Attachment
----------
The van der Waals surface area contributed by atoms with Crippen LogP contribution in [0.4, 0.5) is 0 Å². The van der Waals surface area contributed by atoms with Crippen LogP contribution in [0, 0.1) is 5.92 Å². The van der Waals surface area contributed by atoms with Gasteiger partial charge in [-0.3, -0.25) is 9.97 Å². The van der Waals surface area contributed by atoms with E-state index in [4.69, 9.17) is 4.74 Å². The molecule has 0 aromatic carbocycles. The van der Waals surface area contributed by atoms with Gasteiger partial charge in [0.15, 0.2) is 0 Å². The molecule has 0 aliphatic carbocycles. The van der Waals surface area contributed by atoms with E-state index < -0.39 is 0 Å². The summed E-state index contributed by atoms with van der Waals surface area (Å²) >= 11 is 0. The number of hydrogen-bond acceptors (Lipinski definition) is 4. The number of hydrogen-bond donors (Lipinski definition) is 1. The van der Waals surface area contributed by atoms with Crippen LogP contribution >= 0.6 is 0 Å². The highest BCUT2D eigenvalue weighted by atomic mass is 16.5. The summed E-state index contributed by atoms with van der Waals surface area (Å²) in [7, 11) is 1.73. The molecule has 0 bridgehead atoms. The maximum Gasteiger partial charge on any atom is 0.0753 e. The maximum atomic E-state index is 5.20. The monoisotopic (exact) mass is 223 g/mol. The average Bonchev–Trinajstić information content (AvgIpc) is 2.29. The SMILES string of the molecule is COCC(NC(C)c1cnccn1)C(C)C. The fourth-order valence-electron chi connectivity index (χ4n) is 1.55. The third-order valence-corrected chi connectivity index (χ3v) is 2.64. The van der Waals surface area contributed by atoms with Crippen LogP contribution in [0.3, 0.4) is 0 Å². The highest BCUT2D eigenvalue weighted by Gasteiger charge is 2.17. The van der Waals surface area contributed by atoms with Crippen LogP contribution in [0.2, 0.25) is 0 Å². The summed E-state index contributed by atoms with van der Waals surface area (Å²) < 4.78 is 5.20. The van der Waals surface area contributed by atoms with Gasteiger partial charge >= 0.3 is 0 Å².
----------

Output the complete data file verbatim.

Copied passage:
The van der Waals surface area contributed by atoms with Crippen LogP contribution in [0.4, 0.5) is 0 Å². The van der Waals surface area contributed by atoms with Crippen LogP contribution in [0, 0.1) is 5.92 Å². The van der Waals surface area contributed by atoms with Gasteiger partial charge in [-0.3, -0.25) is 9.97 Å². The van der Waals surface area contributed by atoms with E-state index in [4.69, 9.17) is 4.74 Å². The molecule has 0 aromatic carbocycles. The van der Waals surface area contributed by atoms with Gasteiger partial charge in [0.15, 0.2) is 0 Å². The molecule has 0 aliphatic carbocycles. The van der Waals surface area contributed by atoms with E-state index < -0.39 is 0 Å². The summed E-state index contributed by atoms with van der Waals surface area (Å²) >= 11 is 0. The number of hydrogen-bond acceptors (Lipinski definition) is 4. The number of hydrogen-bond donors (Lipinski definition) is 1. The van der Waals surface area contributed by atoms with Crippen LogP contribution >= 0.6 is 0 Å². The highest BCUT2D eigenvalue weighted by atomic mass is 16.5. The summed E-state index contributed by atoms with van der Waals surface area (Å²) in [7, 11) is 1.73. The molecule has 0 bridgehead atoms. The maximum Gasteiger partial charge on any atom is 0.0753 e. The maximum atomic E-state index is 5.20. The monoisotopic (exact) mass is 223 g/mol. The average Bonchev–Trinajstić information content (AvgIpc) is 2.29. The SMILES string of the molecule is COCC(NC(C)c1cnccn1)C(C)C. The fourth-order valence-electron chi connectivity index (χ4n) is 1.55. The third-order valence-corrected chi connectivity index (χ3v) is 2.64. The van der Waals surface area contributed by atoms with Crippen LogP contribution in [0.3, 0.4) is 0 Å². The highest BCUT2D eigenvalue weighted by Gasteiger charge is 2.17. The van der Waals surface area contributed by atoms with Crippen LogP contribution in [0.2, 0.25) is 0 Å². The summed E-state index contributed by atoms with van der Waals surface area (Å²) < 4.78 is 5.20. The van der Waals surface area contributed by atoms with Gasteiger partial charge >= 0.3 is 0 Å².